Daoud et al 2012 completed a survey of 52 competitive collegiate middle and long distance runners. They found average distance run per week, history of injury, severity of injury and rate of reinjury. They then completed a biomechanical analysis of the runners to determine if they ran forefoot or rearfoot when striking the ground.

59% used a rearfoot strike as their primary running method while 31% used the forefoot method. 74% of runners had one moderate to severe injury each year of training. The different lay in reinjury rates- rearfoot strikers were twice as likely to reinjure than forefoot strikers during the course of their rehab. This leads to numerous repetitive stress injuries.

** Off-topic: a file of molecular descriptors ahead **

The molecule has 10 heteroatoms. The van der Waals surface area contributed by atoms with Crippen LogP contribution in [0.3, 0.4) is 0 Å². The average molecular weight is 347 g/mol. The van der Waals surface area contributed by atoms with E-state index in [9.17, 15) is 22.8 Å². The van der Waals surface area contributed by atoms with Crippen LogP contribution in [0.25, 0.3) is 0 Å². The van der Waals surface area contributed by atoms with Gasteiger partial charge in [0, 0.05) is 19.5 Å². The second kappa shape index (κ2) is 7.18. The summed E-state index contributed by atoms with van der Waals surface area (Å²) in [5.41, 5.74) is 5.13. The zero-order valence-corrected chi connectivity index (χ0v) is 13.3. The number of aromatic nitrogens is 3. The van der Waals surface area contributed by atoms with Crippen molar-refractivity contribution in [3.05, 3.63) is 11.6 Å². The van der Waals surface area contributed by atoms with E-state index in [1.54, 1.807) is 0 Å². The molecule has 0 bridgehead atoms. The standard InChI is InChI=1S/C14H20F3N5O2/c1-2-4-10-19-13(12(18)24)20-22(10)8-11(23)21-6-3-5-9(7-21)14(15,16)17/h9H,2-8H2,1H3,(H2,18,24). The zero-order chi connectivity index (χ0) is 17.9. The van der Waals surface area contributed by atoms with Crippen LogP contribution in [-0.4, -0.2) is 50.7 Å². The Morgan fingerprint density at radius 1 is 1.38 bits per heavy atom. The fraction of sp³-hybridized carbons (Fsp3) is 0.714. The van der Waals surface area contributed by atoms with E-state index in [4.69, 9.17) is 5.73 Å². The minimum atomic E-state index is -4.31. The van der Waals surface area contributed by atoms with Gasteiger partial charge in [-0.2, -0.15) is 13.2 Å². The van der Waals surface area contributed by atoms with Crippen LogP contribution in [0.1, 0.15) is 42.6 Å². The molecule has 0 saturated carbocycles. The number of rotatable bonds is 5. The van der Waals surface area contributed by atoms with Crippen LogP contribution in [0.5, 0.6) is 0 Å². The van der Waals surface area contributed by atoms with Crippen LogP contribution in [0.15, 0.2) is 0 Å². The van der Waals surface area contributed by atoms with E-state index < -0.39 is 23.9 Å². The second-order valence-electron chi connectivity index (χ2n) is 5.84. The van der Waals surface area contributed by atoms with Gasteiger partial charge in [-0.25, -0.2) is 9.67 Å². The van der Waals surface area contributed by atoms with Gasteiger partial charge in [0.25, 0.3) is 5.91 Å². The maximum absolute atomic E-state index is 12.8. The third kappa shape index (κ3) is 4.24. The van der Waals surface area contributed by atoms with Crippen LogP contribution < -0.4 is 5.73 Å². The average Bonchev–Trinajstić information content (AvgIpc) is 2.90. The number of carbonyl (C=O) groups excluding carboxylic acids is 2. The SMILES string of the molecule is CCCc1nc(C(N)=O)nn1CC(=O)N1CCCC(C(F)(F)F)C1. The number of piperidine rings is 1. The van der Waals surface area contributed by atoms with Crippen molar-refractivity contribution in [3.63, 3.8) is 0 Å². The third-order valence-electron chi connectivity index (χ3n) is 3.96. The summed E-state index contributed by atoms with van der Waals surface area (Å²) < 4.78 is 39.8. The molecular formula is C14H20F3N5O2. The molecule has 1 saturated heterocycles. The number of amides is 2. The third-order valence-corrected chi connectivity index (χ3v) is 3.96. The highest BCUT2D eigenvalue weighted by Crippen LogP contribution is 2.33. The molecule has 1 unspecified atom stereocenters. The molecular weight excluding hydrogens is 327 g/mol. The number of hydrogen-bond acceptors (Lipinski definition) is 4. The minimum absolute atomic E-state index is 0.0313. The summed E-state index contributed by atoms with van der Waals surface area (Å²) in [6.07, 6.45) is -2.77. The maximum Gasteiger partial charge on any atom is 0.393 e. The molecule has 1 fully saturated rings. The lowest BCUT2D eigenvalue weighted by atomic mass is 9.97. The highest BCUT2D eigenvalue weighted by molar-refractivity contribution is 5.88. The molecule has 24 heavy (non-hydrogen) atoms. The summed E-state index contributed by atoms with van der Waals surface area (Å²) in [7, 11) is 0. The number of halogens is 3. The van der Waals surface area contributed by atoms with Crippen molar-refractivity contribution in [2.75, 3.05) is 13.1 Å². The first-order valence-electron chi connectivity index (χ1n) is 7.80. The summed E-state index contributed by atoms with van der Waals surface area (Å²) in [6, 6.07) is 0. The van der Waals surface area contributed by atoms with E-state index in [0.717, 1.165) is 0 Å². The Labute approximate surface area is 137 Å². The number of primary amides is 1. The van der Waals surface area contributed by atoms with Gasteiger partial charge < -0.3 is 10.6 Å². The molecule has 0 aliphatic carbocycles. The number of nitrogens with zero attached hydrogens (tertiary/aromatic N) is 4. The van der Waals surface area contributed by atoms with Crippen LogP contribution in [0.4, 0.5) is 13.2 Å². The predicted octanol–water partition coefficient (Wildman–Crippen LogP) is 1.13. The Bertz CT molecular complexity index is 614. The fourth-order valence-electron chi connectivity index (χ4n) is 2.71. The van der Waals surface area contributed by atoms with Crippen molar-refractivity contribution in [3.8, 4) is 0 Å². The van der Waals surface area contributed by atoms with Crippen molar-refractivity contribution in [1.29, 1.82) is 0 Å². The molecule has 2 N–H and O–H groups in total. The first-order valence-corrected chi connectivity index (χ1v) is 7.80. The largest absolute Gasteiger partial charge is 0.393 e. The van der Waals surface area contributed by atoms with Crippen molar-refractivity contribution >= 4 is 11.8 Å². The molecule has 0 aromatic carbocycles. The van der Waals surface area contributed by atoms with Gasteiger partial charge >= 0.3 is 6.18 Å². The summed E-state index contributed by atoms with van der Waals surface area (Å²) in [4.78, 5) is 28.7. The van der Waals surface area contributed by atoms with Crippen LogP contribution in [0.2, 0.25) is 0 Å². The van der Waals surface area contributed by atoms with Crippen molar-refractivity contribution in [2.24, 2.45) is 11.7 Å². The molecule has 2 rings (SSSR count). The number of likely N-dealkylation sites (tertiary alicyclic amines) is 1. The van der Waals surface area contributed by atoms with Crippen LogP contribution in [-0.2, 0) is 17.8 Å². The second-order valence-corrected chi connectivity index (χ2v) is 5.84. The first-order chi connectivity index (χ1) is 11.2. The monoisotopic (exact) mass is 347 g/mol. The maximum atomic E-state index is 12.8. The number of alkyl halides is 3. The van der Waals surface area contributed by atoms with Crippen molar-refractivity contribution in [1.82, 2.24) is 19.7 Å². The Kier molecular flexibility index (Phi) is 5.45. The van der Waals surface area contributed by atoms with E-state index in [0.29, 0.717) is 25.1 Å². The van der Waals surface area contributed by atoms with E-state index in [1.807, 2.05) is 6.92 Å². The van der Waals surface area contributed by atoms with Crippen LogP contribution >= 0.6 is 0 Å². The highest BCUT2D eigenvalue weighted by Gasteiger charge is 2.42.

This would tend to indicate that the way ground reactive forces are moderated by the forefoot is significantly different from the rearfoot and over years of training would minimize injuries.

Simialrly, Perl et al 2012 tested runners in minimalist foot wear or traditional running shoes on a treadmill at 3.0m/s.

They found that runner’s in minimalist shoes were 2.4-3.3% more efficient in their strides. This might not be much but consider what a 3% difference in energy expenditure represents to a collegiate athlete at a big meet or to a soldier running for cover. In both cases, 3% can literally be the deciding factor. We are not advocating that everyone adopt minimalist footwear and forefoot strikes immediately but consider where running fits into your training and what you can do to improve it.